Tag Archives: chemistry class

Story Time!

Story Time! Issue #1

by Charlie
I got my copy from Sticky for $3 last year

Can people in their mid 20s be as boring as Grandpa Simpson:
Well – it’s possible. Some of these stories kind of went nowhere which is kind of amusing in itself, I guess, and I’m always up for anything with a zine… so maybe this is less a criticism of the fine art of narrative and more a bemused observation. When you read a story, you do want it to go somewhere, and absolutely the story about boosting himself to look through a window while lost on campus doing his second degree was a complete cul de sac. (It ends where he finds his class and it’s awkward because everyone is looking at him surprised that he has a deep voice for his small body when they go round the class talking about themselves). That took like two pages. The whole zine is 76 pages. There are more stories like that one. I guess the introduction contains the warning signs: from what people have told him, his stories are enjoyable to hear. See, I am positive Grandpa Simpson thinks this too.

Is this a frustrated coming of age novel slash The Wonder Years teleseries: Again. It’s possible. I can see this as the start of a more encompassing autobiographical writing project which may or may not work. Fortunately I enjoy reading about other people’s lives, including uneventful ones, and there’s enough in this zine to give me a sense of someone else’s life, their personality, a feel for them as an individual. Specifically (in this case) that sense of gloom that growing up in regional victoria must involve when you’re identified as ugly or a fag, or both, cause you don’t fit in. So you struggle along with your own defensive self-depreciation, and your circle of pals are known as the Bohemian Lawn Party, and you stay up late and watch Rage and talk and shit.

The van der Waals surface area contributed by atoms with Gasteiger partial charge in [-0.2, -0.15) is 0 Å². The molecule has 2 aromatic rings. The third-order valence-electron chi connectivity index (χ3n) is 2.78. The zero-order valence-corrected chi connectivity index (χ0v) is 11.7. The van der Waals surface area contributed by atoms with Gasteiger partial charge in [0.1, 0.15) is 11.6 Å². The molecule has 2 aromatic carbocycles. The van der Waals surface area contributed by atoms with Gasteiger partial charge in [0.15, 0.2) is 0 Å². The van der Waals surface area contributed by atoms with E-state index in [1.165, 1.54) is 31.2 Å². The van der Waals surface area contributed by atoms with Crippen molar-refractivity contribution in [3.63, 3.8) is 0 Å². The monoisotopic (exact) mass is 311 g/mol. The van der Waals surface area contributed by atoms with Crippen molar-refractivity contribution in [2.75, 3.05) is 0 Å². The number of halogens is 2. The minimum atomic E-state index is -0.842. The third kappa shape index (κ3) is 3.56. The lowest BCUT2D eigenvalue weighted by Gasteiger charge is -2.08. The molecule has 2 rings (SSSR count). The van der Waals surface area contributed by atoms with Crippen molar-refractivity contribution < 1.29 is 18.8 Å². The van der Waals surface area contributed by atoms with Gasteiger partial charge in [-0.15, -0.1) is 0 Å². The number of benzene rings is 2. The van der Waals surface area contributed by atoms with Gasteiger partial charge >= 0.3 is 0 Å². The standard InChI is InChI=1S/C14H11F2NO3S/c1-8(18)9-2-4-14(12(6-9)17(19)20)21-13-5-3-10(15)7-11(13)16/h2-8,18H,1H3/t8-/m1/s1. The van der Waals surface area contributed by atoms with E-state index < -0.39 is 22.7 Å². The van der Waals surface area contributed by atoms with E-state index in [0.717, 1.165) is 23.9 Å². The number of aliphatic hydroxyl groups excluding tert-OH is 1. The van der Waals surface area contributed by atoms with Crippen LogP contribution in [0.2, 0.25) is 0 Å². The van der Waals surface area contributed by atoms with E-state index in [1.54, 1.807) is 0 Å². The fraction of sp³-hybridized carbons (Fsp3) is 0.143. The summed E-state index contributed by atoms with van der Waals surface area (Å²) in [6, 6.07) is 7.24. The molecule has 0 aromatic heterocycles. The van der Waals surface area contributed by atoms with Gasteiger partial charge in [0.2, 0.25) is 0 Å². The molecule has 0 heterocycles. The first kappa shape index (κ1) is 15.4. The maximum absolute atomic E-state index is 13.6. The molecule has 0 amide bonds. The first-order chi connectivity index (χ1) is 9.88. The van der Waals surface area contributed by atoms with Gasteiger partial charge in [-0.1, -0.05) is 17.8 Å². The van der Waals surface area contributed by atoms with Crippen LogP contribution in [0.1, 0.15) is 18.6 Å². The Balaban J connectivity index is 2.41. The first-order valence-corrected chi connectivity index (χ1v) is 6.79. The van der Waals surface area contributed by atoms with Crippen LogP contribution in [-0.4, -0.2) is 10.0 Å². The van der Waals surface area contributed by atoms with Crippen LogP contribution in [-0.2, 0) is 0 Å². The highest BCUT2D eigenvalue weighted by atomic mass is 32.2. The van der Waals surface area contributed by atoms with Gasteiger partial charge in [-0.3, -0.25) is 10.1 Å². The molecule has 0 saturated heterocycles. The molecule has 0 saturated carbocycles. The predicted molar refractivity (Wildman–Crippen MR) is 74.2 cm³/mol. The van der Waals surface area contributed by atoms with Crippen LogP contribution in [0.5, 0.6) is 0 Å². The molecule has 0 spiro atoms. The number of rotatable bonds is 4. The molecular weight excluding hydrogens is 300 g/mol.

Great: You know that dilemma when you need to acknowledge the front cover needs something different to differentiate it from the rest of the stapled pages but you don’t quite know what the best device is. The solution here is to put the title of the zine in bold, write issue one at the bottom of the page, start off with the first story of the zine as if you’ve already opened the zine, and just print it off on yellow paper. I can respect that.

Also great: The zinemaker is happy to be known as Charlie “Hendo” Henderson.

What I learned from this zine:
One time, there was a flasher in the park.
Quite a few stories begin in chemistry class.
A strategy to hide one’s face is to grow one’s hair. when people keep coming into your bedroom to try and get you out to join the party, the party is probably shit.
There is a lot of crashing on other people’s floors and unsolicited shared bed arrangements.
That at least two people from the resident town population are statistically destined to lose their mind at a weekend pagan festival in the bush and will consequently use sea salt to safeguard themselves from aliens.

Format: So, the zine has a table of contents on the first page which sets the structure of the zine, which moves mostly chronologically from early childhood stories to first crushes to first share house. Most of the stories are kind of serialised and interlinked. There’s no illustrations or visuals, the zine is just all times new roman text with no attempts to be arty which worked for me. The bulk of these stories centre around ‘nutbag’ females – Katie and then Erika. The zinemaker does not particularly like these people, but there are unwritten rules of friendship rings that apparently force people to socialise. I found this thoroughly depressing. Later the zinemaker actively spends time with these people, even though he thinks lowly of them, and that’s kind of even more depressing.

Backfired: When we tell personal stories in our zines for the sake of entertainment, or any kind of written communication really, (including reviewing zines) we as the writer are appealing to the reader sharing our sentiments in the faith we share common ground.

And so the story of The Bet makes it into the zine with zero interpersonal awareness. The bet is between Pig, Philby and Bloke on who can shag Erika first. Incredibly, the subject of the bet is “quite rude” to them on discovering this joke, but she remains oblivious to the punchline, which is that nobody actually really wanted to get into her pants anyway, get it? because she’s a nutbag. Hilarious. I guess you have to have a misogynist streak to appreciate that quality anecdote. This story fell short¬†of it’s target audience, me being a girl and all.

Having said all this: I will be looking out for issue two. I want to know what else this guy gets up to. 76 pages later, I’m kind of invested now. And I’ve managed my expectations.

Was that wise: The zinemaker signs off with “no trolls please”, which, in turn, is surely an invitation to be trolled.